There's something else I would like to highlight from Tim's post:
I was one of only 14 History majors graduating this year. The Dean of the Extension School stated that, in the 97-year history of the program, less than 1% of people who enroll in the Extension School finish their degree requirements and graduate. (and No, there should not be an extra number after the "1" in 1%).Wait a second, you say. Didn't the Harvard Extended entry on ABTs a few weeks ago state that the completion rate was 52%? What gives?
Well, the 52% figure that I shared with readers refers to the all-time percentage of matriculated students in the liberal ALM programs who had finished their degree requirements and graduated as of 2006. The number that Tim heard from the dean refers to the percentage of *all* students who enroll in Extension School classes who actually end up receiving their degrees.
I am not sure if the 1% figure just applies to the ALM program, or whether the ALB and certificate programs are also included. Regardless, it points to an important fact about the Extension School student body: The overwhelming majority take classes on a casual basis. One DCE administrator recently told me in an email that "88 percent enroll in a course or two for personal enrichment, career advancement, or to test the waters for future graduate work." I regularly find evidence of this in my Google blog search RSS feed -- see recent entries from Free Range Chick and Unpunished Rapture.
This has been the nature of the student body since President Lowell established the program near 100 years ago, and Harvard has benefitted greatly because of it. Hundreds of thousands of people, most of them from nearby communities, have been able to take classes and sample the Harvard experience while bringing in revenue and furthering the University's community outreach goals.
Harvard Extension School criticsHowever, this has also led to an unfortunate situation for those students who are not taking classes casually. Amongst some members of the Harvard community and the public at large, the Extension School's reputation is associated with the temporary experiences of the majority, as opposed to the serious, long-term academic commitments of the minority. For instance, a press release that was apparently composed by two Harvard officers named Eric Sinoway and John Longbrake makes a point of distinguishing the Extension School from Harvard's "principal academic units," and describes the student body as casual class-takers. This article in the Harvard alumni magazine 02138 portrays the Extension School as an avenue for people or companies that want to "purchase the Harvard brand," and calls Extension School degree programs a "perk." Alexandra Petri, a columnist for The Crimson, thinks even less of Extension School students, judging by a quip in her recent discussion of the Core curriculum.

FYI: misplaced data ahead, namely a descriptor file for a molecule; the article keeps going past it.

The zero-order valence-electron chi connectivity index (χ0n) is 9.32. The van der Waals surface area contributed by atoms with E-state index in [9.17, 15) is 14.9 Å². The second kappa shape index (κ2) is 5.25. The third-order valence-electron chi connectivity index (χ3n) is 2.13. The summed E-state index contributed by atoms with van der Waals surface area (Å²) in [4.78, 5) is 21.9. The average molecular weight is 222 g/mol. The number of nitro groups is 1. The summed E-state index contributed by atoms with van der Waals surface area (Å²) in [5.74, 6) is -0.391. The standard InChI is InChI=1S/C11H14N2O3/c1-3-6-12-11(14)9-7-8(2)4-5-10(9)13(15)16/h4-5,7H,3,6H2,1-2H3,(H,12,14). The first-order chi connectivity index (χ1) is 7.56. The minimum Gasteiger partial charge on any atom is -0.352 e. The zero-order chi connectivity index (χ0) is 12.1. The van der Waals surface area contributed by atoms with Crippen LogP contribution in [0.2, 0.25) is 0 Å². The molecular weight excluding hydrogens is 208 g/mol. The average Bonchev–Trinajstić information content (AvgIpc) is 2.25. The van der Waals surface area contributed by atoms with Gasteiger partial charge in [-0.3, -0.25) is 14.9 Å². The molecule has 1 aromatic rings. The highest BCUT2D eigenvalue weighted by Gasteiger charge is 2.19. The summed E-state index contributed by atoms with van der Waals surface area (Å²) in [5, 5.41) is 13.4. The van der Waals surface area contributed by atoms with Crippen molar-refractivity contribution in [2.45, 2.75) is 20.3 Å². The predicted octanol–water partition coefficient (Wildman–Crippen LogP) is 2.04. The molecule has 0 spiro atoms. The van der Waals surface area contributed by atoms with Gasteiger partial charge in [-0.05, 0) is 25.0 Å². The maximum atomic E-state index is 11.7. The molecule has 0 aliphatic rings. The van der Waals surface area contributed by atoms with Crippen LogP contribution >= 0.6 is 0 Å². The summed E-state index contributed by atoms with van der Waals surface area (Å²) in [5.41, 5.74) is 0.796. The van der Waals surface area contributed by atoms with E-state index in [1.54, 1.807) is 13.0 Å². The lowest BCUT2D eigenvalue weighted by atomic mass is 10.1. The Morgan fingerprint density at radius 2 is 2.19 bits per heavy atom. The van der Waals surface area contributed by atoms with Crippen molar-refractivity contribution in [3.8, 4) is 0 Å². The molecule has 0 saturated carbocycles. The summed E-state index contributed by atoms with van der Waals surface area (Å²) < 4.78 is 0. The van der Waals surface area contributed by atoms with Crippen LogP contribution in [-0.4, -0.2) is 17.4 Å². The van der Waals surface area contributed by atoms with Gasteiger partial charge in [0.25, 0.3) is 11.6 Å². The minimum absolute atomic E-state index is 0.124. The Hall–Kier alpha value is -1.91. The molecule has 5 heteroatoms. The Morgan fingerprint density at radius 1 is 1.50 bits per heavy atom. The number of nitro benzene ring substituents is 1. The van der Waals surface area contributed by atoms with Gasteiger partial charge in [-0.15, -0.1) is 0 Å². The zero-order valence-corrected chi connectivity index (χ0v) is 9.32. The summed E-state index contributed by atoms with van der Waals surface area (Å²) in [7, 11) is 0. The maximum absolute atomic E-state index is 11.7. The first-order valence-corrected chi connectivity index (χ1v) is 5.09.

Never mind the dedication of the ALM and ALB candidates who can matriculate only after proving themselves in EXPO or the ALM proseminar, the contributions of the Extension School students who work closely with Harvard faculty as teaching and research assistants, or the accomplishments of the 1% who complete their coursework and research requirements and graduate. For those who have never bothered to find out about this subset of the Extension School student body or the degree programs they belong to, the HES does not appear to be much different than the typical continuing education program at a local community college, providing casual classes for people who want to satisfy personal interests or give their careers and educational goals a boost. In their eyes, the 88% defines who we are.
Don't get me wrong: Casual, continuing education is a great thing. It helps individuals and benefits society. I've personally benefited from taking classes for personal enrichment and/or career advancement, such as the Mandarin courses I took at the Taipei Language Institute in the 1990s and my very first class at the Extension School -- an introductory short story writing class that I took through the Summer School in 2002, almost on a whim. It was for undergraduate credit and had no impact on my graduate coursework or research, but it was a lot of fun -- it gave me a chance to indulge my interest in fiction and creative writing, and also produced a short story that was later published in the Harvard Summer Review.
A real review of the Harvard Extension SchoolMy ALM journey was a completely different experience. It was academically rigorous and intellectually demanding, and took years to complete. The ALM thesis requirement goes far beyond the writing and research assignments found in many "traditional" masters programs, and can in no way be considered fun. It therefore disappoints me that those of us who have been admitted to the Extension School's degree programs or have earned our diplomas are not taken seriously in some quarters. On a person-to-person level, it's very easy to correct misperceptions. But when 02138, The Crimson, and Harvard's own officers promote the casual Extension School identity and even negative stereotypes, it's very difficult to highlight another perspective of the Extension School experience. This in turn makes it harder for serious Extension School students -- and the programs we belong to -- to get the recognition we deserve.
|Harvard Extension School graduates lining up for Commencement|